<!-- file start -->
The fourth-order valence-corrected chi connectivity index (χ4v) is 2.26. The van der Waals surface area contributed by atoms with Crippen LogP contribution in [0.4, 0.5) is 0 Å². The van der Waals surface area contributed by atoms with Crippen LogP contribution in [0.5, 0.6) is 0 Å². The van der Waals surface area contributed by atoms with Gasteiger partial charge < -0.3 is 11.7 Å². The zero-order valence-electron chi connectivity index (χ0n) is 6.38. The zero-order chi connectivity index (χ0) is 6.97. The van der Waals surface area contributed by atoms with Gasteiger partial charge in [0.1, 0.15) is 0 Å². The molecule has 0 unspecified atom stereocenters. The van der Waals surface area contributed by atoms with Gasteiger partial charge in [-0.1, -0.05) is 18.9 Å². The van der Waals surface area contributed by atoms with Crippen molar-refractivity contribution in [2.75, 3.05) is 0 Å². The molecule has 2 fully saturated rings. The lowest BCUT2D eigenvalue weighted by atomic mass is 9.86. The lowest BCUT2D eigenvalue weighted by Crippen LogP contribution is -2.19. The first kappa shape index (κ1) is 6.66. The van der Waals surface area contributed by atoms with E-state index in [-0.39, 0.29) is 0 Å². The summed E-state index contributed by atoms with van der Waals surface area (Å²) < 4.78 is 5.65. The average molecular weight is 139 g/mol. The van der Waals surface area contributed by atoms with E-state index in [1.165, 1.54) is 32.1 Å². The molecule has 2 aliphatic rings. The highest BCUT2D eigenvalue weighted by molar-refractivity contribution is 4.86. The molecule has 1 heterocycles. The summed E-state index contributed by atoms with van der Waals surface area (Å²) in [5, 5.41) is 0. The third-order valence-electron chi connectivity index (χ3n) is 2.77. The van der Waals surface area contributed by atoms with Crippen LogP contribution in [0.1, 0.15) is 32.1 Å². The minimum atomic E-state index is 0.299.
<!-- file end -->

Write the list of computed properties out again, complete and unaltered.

The fourth-order valence-corrected chi connectivity index (χ4v) is 2.26. The van der Waals surface area contributed by atoms with Crippen LogP contribution in [0.4, 0.5) is 0 Å². The van der Waals surface area contributed by atoms with Crippen LogP contribution in [0.5, 0.6) is 0 Å². The van der Waals surface area contributed by atoms with Gasteiger partial charge < -0.3 is 11.7 Å². The zero-order valence-electron chi connectivity index (χ0n) is 6.38. The zero-order chi connectivity index (χ0) is 6.97. The van der Waals surface area contributed by atoms with Gasteiger partial charge in [0.1, 0.15) is 0 Å². The molecule has 0 unspecified atom stereocenters. The van der Waals surface area contributed by atoms with Gasteiger partial charge in [-0.1, -0.05) is 18.9 Å². The van der Waals surface area contributed by atoms with Crippen molar-refractivity contribution in [2.75, 3.05) is 0 Å². The molecule has 2 fully saturated rings. The lowest BCUT2D eigenvalue weighted by atomic mass is 9.86. The lowest BCUT2D eigenvalue weighted by Crippen LogP contribution is -2.19. The first kappa shape index (κ1) is 6.66. The van der Waals surface area contributed by atoms with E-state index in [-0.39, 0.29) is 0 Å². The summed E-state index contributed by atoms with van der Waals surface area (Å²) < 4.78 is 5.65. The average molecular weight is 139 g/mol. The van der Waals surface area contributed by atoms with E-state index in [1.165, 1.54) is 32.1 Å². The molecule has 2 aliphatic rings. The highest BCUT2D eigenvalue weighted by molar-refractivity contribution is 4.86. The molecule has 1 heterocycles. The summed E-state index contributed by atoms with van der Waals surface area (Å²) in [5, 5.41) is 0. The third-order valence-electron chi connectivity index (χ3n) is 2.77. The van der Waals surface area contributed by atoms with Crippen LogP contribution in [0.1, 0.15) is 32.1 Å². The minimum atomic E-state index is 0.299.